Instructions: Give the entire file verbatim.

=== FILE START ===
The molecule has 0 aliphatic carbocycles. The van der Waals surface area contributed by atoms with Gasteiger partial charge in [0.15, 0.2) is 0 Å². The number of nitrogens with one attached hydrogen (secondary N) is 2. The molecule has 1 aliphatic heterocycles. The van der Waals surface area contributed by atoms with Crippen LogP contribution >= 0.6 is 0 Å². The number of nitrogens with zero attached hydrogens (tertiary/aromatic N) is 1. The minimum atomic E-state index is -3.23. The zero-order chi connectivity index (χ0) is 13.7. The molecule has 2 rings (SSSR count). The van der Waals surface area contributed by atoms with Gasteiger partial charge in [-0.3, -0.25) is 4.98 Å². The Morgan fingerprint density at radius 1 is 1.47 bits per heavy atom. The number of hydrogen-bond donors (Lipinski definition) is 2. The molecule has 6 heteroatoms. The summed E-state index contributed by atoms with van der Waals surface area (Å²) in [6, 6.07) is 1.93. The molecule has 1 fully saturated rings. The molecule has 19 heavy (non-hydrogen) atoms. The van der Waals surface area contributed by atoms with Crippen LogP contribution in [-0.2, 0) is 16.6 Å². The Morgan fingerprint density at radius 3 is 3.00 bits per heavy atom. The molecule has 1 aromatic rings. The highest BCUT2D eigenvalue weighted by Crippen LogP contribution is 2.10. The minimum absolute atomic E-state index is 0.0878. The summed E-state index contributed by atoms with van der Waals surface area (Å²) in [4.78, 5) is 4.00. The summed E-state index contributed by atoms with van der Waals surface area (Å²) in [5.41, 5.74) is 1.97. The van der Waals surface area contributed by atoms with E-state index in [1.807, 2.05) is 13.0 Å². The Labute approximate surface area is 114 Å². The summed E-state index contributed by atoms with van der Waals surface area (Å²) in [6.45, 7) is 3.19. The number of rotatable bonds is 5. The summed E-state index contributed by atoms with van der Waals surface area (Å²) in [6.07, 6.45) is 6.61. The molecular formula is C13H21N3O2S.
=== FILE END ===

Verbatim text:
The molecule has 0 aliphatic carbocycles. The van der Waals surface area contributed by atoms with Gasteiger partial charge in [0.15, 0.2) is 0 Å². The number of nitrogens with one attached hydrogen (secondary N) is 2. The molecule has 1 aliphatic heterocycles. The van der Waals surface area contributed by atoms with Crippen LogP contribution >= 0.6 is 0 Å². The number of nitrogens with zero attached hydrogens (tertiary/aromatic N) is 1. The minimum atomic E-state index is -3.23. The zero-order chi connectivity index (χ0) is 13.7. The molecule has 2 rings (SSSR count). The van der Waals surface area contributed by atoms with Gasteiger partial charge in [-0.3, -0.25) is 4.98 Å². The Morgan fingerprint density at radius 1 is 1.47 bits per heavy atom. The number of hydrogen-bond donors (Lipinski definition) is 2. The molecule has 6 heteroatoms. The summed E-state index contributed by atoms with van der Waals surface area (Å²) in [6, 6.07) is 1.93. The molecule has 1 fully saturated rings. The molecule has 19 heavy (non-hydrogen) atoms. The van der Waals surface area contributed by atoms with Crippen LogP contribution in [-0.2, 0) is 16.6 Å². The Morgan fingerprint density at radius 3 is 3.00 bits per heavy atom. The molecule has 1 aromatic rings. The highest BCUT2D eigenvalue weighted by Crippen LogP contribution is 2.10. The minimum absolute atomic E-state index is 0.0878. The summed E-state index contributed by atoms with van der Waals surface area (Å²) in [4.78, 5) is 4.00. The summed E-state index contributed by atoms with van der Waals surface area (Å²) in [5.41, 5.74) is 1.97. The van der Waals surface area contributed by atoms with E-state index in [1.807, 2.05) is 13.0 Å². The Labute approximate surface area is 114 Å². The summed E-state index contributed by atoms with van der Waals surface area (Å²) in [6.45, 7) is 3.19. The number of rotatable bonds is 5. The summed E-state index contributed by atoms with van der Waals surface area (Å²) in [6.07, 6.45) is 6.61. The molecular formula is C13H21N3O2S.